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December 28, 2010
…MDs to look at my MRI. The scan was today and I had one of the best naps ever. It is a newer, more powerful machine (I think it is called the 3). I have had one scan in it several months ago. But today, the entire machine shook and rocked me to sleep. Steve is amazed I can sleep through the noise. Man, how can he tune out Lemon screaming and not a relatively consistent mechanical sound?
I LOVE KAISER.
I had an unchanged MRI. The Radio-Oncologist took a look right away and the Neuro-Oncologist just e-mailed. Thanks to digital everything I went to Kaiser Morse, the Radio-Oncologist is in Rancho Cordova and the NeuroOncologist is in Redwood City. I just sent emails out at 11 AM and the Neuro-Oncologist just came back from vacation. Well, officially he returns tomorrow.
I LOVE KAISER
December 28, 2010
December 28, 2010
Do not call someone a bitch.
At least someone you do not know. Someone who does something minor. Someone who apologizes.
We never know what the life that surrounds people is. Christmas Eve at Costco, I was in line for gasoline. A guy could not decide what lane he wanted to be in. I did the double honk, then I took the spot when he did not move. He was in the left pump, I was going to the right. His wheels and the nose of his car had been pointed to the right. He had one tire out of the left lane.
I got out at the pump, and apologized to the attendant. He said, "Oh, don’t worry, you have the tank on the easy side. There are just so many cars that have the tank on the other side." After I filled up the car, and walked back to the driver’s side, the guy who did not decide which lane called me a bitch. "You’re a bitch." He said. Tommy was in his car seat behind the tinted glass, so the guy did not see him. Or chose not to make it an issue. I yelled an apology, "I am so sorry, I wasn’t sure." And he said, "You did not honk." I said, "oh, yes, I did the double beep". And he said, "You’re a bitch." As I pulled out, I regretted not just turning the situation around and giving him one of my Starbucks cards and saying, I am so sorry, please accept my apology. But with Tommy in the car, I was actually scared.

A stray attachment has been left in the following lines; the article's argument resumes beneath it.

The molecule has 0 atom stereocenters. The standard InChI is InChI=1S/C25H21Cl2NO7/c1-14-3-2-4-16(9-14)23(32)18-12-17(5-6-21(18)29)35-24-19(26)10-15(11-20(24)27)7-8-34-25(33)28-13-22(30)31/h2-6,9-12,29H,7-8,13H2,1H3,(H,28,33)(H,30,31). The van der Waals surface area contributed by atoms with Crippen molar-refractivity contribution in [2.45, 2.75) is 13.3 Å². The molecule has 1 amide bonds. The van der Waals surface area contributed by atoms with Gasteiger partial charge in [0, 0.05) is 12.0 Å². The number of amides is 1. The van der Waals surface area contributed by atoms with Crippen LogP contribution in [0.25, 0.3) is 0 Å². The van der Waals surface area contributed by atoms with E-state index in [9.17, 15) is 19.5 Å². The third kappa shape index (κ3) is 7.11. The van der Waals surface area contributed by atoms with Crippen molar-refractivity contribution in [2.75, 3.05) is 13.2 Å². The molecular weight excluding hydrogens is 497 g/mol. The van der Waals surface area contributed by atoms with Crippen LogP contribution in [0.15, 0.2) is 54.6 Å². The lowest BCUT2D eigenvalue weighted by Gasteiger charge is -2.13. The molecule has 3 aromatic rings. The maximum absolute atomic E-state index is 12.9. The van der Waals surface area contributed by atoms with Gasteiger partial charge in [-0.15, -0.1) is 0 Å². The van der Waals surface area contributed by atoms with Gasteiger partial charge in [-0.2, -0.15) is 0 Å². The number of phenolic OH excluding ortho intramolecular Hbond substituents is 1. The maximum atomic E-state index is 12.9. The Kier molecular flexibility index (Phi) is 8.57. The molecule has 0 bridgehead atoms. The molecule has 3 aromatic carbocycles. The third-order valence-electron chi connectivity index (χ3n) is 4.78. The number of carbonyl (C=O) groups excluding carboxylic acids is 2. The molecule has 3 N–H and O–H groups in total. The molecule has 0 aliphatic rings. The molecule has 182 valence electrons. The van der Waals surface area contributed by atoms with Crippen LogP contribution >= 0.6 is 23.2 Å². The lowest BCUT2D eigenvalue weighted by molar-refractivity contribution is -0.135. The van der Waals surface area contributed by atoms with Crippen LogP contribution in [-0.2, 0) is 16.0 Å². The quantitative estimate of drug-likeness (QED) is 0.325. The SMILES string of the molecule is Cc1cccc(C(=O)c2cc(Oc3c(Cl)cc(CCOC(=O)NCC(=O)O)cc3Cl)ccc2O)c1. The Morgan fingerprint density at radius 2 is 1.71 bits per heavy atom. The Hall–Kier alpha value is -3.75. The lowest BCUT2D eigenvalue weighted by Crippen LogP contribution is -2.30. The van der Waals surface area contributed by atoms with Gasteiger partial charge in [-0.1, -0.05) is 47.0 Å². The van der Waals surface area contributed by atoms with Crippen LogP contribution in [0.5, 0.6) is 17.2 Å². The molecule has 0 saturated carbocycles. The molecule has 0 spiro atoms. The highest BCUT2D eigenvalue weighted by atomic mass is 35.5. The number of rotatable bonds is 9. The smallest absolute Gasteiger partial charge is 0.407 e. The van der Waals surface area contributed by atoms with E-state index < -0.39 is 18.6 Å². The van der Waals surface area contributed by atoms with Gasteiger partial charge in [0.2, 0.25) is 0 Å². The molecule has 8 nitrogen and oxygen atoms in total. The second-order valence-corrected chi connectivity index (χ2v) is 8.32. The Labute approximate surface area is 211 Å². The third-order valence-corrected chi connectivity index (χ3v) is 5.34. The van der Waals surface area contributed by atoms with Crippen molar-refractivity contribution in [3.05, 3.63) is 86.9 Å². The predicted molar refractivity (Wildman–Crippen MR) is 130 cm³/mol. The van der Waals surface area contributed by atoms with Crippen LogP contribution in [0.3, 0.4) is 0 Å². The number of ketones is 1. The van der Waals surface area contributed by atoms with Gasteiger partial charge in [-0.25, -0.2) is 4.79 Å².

The last week, I have been too stressed out to cope well. I have not had enough exercise and I am putting too much emphasis on whether or not stocking stuffers are wrapped and what has been made. I am not hosting anyone (which is sooo much work) and I am still worried. I have an MRI next week and I won’t get the results until the week following, a holiday weekend that everyone needs and deserves.
Between arguing with Paco about this or that, or remembering too much that has to be done, or simply taking Keppra it all gives me side effects. I get sad and I become overwhelmed. During a day that everyone out is overwhelmed by trying to celebrate Christmas, being treated in any manner less than kind can sting. I was so tired that everything two close people said to me made me burst into tears. It took hours to calm down.
I want to say I have this great perspective. I think all of us do. The grumpy guy at Costco, my family, especially Shannon who last been the go there person for 3 stage/grade 4 people over 5 years have perspective. Shannon, in my worst humor 17 months ago simply said, "Are you feeling OK? You do not seem like yourself." She would have bee justified calling me the b word, but she did not. No matter how grumpy, repetitive or judgmental I have been, since Elyse died, she can walk away from a bad situation.
I wanted to march back to each grumpy soul on Christmas Eve and yell, "I have been to the end of the world (Tierra del Fuego) and I have perspective. I did yell to one "I am afraid this f___ tumor is coming back. What do you think that is like?"